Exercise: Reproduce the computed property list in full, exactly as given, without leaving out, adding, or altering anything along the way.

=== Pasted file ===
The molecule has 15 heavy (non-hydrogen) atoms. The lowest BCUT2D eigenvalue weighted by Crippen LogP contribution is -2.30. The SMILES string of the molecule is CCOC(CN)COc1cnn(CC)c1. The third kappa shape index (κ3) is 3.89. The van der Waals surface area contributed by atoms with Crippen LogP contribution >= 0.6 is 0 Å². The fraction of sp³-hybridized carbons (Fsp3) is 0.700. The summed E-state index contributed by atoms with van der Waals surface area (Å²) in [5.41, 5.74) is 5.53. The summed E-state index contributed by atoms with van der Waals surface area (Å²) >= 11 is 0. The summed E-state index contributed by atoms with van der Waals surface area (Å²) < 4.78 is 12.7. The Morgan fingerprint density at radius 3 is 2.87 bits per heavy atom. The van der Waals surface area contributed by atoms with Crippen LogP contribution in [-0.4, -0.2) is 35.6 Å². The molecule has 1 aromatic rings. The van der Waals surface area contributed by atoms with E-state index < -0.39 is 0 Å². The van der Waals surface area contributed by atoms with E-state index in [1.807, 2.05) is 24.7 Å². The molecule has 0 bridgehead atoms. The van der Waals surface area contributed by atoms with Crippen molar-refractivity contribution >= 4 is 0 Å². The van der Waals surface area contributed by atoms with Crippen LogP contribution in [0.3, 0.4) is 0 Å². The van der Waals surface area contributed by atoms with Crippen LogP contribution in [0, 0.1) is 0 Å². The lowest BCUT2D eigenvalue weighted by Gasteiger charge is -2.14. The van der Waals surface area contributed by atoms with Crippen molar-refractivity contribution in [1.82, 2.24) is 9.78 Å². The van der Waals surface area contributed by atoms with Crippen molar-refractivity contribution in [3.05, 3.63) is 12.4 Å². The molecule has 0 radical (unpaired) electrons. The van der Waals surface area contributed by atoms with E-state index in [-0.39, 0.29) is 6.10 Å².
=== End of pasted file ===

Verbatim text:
The molecule has 15 heavy (non-hydrogen) atoms. The lowest BCUT2D eigenvalue weighted by Crippen LogP contribution is -2.30. The SMILES string of the molecule is CCOC(CN)COc1cnn(CC)c1. The third kappa shape index (κ3) is 3.89. The van der Waals surface area contributed by atoms with Crippen LogP contribution >= 0.6 is 0 Å². The fraction of sp³-hybridized carbons (Fsp3) is 0.700. The summed E-state index contributed by atoms with van der Waals surface area (Å²) in [5.41, 5.74) is 5.53. The summed E-state index contributed by atoms with van der Waals surface area (Å²) >= 11 is 0. The summed E-state index contributed by atoms with van der Waals surface area (Å²) < 4.78 is 12.7. The Morgan fingerprint density at radius 3 is 2.87 bits per heavy atom. The van der Waals surface area contributed by atoms with Crippen LogP contribution in [-0.4, -0.2) is 35.6 Å². The molecule has 1 aromatic rings. The van der Waals surface area contributed by atoms with E-state index < -0.39 is 0 Å². The van der Waals surface area contributed by atoms with E-state index in [1.807, 2.05) is 24.7 Å². The molecule has 0 bridgehead atoms. The van der Waals surface area contributed by atoms with Crippen molar-refractivity contribution >= 4 is 0 Å². The van der Waals surface area contributed by atoms with Crippen LogP contribution in [0.3, 0.4) is 0 Å². The van der Waals surface area contributed by atoms with Crippen LogP contribution in [0, 0.1) is 0 Å². The lowest BCUT2D eigenvalue weighted by Gasteiger charge is -2.14. The van der Waals surface area contributed by atoms with Crippen molar-refractivity contribution in [1.82, 2.24) is 9.78 Å². The van der Waals surface area contributed by atoms with Crippen molar-refractivity contribution in [3.05, 3.63) is 12.4 Å². The molecule has 0 radical (unpaired) electrons. The van der Waals surface area contributed by atoms with E-state index in [-0.39, 0.29) is 6.10 Å².